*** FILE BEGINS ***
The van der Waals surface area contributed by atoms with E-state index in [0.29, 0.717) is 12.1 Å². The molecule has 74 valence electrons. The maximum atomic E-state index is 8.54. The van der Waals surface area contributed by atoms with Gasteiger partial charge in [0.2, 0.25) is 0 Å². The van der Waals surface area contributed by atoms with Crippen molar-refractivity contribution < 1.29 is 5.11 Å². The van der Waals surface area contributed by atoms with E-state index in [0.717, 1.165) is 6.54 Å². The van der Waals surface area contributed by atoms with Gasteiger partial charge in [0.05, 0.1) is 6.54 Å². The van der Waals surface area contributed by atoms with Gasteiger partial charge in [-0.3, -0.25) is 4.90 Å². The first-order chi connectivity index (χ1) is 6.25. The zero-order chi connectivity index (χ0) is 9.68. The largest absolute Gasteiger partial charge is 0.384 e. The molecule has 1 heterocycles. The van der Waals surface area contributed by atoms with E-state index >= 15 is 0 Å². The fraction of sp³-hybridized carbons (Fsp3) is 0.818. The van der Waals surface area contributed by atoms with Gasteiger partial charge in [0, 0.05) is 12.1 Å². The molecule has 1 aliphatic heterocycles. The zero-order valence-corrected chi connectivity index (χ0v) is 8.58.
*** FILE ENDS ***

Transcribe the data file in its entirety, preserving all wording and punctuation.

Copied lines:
The van der Waals surface area contributed by atoms with E-state index in [0.29, 0.717) is 12.1 Å². The molecule has 74 valence electrons. The maximum atomic E-state index is 8.54. The van der Waals surface area contributed by atoms with Gasteiger partial charge in [0.2, 0.25) is 0 Å². The van der Waals surface area contributed by atoms with Crippen molar-refractivity contribution < 1.29 is 5.11 Å². The van der Waals surface area contributed by atoms with E-state index in [0.717, 1.165) is 6.54 Å². The van der Waals surface area contributed by atoms with Gasteiger partial charge in [0.05, 0.1) is 6.54 Å². The van der Waals surface area contributed by atoms with Gasteiger partial charge in [-0.3, -0.25) is 4.90 Å². The first-order chi connectivity index (χ1) is 6.25. The zero-order chi connectivity index (χ0) is 9.68. The largest absolute Gasteiger partial charge is 0.384 e. The molecule has 1 heterocycles. The van der Waals surface area contributed by atoms with E-state index >= 15 is 0 Å². The fraction of sp³-hybridized carbons (Fsp3) is 0.818. The van der Waals surface area contributed by atoms with Gasteiger partial charge in [0, 0.05) is 12.1 Å². The molecule has 1 aliphatic heterocycles. The zero-order valence-corrected chi connectivity index (χ0v) is 8.58.